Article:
Why websites fail: an overview

Websites don’t come cheap. Even the cheap ones don’t come cheap. So investing a lot of time and money in a website only to have it perform badly or not at all is gut-wrenching for any business owner.

You did everything right, right? You paid someone to set it up because you know websites are important and you wanted yours done properly. It certainly looks good. So why aren’t you ranking number one on Google? Why isn’t the phone ringing with orders? Why aren’t you getting any hits?

This does happen. I know of one business website that was still waiting for its first hit six months after it launched. Another business changed its hosting service and template, and traffic on its site literally stopped overnight.

If your website isn’t an ace performer, the good news is that it’s fixable. Let’s look at how and why sites fail, and then talk about ways to help turn them around.

 Three ways that websites under-perform

Poor website performance usually manifests in one of three ways:

  1. No hits (i.e. no visitors)
  2. People visit the site but don’t stay (high bounce rate)
  3. People visit the site and stick around for a while but they don’t do anything else (low conversion rate)

If your site isn’t getting any hits, it’s probably because no-one knows it’s there. That’s a Search Engine Optimisation (SEO) issue.

If you’re experiencing a high bounce rate, your visitors aren’t finding what they were looking for. This points to confusion around your branding.

If your visitors spend time on the site but don’t convert that into the action you want them to take, they may not be sure what they should do or where to go next. That indicates a problem with your content.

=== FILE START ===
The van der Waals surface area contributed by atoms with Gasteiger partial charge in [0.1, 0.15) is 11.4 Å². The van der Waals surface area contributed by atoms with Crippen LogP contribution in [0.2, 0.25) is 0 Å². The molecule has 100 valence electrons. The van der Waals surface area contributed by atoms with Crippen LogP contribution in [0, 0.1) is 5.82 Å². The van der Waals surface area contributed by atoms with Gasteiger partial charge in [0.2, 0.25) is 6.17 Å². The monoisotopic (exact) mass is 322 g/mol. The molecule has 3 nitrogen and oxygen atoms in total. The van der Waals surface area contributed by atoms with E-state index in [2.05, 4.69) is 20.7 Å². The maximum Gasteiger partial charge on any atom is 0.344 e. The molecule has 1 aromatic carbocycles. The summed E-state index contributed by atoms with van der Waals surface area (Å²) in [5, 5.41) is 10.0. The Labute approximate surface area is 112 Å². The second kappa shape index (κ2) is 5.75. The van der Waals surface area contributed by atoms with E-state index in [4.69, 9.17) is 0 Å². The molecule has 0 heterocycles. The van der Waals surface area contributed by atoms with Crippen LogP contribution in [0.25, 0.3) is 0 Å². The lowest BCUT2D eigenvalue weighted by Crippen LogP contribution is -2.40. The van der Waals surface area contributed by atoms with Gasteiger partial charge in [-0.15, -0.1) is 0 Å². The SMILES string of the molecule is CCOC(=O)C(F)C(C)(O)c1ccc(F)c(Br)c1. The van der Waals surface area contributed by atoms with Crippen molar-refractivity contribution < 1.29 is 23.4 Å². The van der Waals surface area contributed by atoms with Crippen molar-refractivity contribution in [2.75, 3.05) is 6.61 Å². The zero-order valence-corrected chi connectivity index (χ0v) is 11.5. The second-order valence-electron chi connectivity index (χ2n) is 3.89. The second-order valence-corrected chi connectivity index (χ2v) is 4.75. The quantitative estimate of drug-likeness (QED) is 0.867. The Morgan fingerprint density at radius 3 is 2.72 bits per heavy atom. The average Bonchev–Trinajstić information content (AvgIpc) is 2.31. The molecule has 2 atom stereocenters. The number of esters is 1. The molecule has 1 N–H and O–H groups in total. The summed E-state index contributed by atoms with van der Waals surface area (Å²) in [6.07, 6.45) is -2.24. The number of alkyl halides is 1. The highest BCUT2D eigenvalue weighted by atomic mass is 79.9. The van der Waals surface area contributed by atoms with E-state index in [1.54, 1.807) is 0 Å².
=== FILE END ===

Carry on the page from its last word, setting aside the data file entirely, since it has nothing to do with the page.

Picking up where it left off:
These issues are often inter-related. If you’re not really clear about what you’re offering and exactly who you’re targeting (i.e your branding), your content will be hit-and-miss and that means a big chunk of your SEO will be too. The result will be a website that’s not pulling its weight.

How to help your site perform better

It’s not possible to identify and fix every aspect of a dysfunctional website in a simple overview like this but we hope the following tips and techniques help.

If SEO is the main problem

  • Make sure the site is authenticated with Google.  Your web designer should have already done this but check anyway.
  • Google announced at the end of 2016 that it was going to start penalising sites that aren’t fully optimised for mobile devices. If your site isn’t optimised, fix it. Today. Seriously.
  • Google also penalises sites for keyword stuffing and duplicate content. Don’t do those things. They’ll hurt your rankings.
  • Create a free Google Business listing and include your business address on Google Maps.
  • Use Google Analytics or other site stats to monitor the hits that you do get. Make a note of the search terms people are using to find you. These can then form the basis of your SEO keywords and key phrases.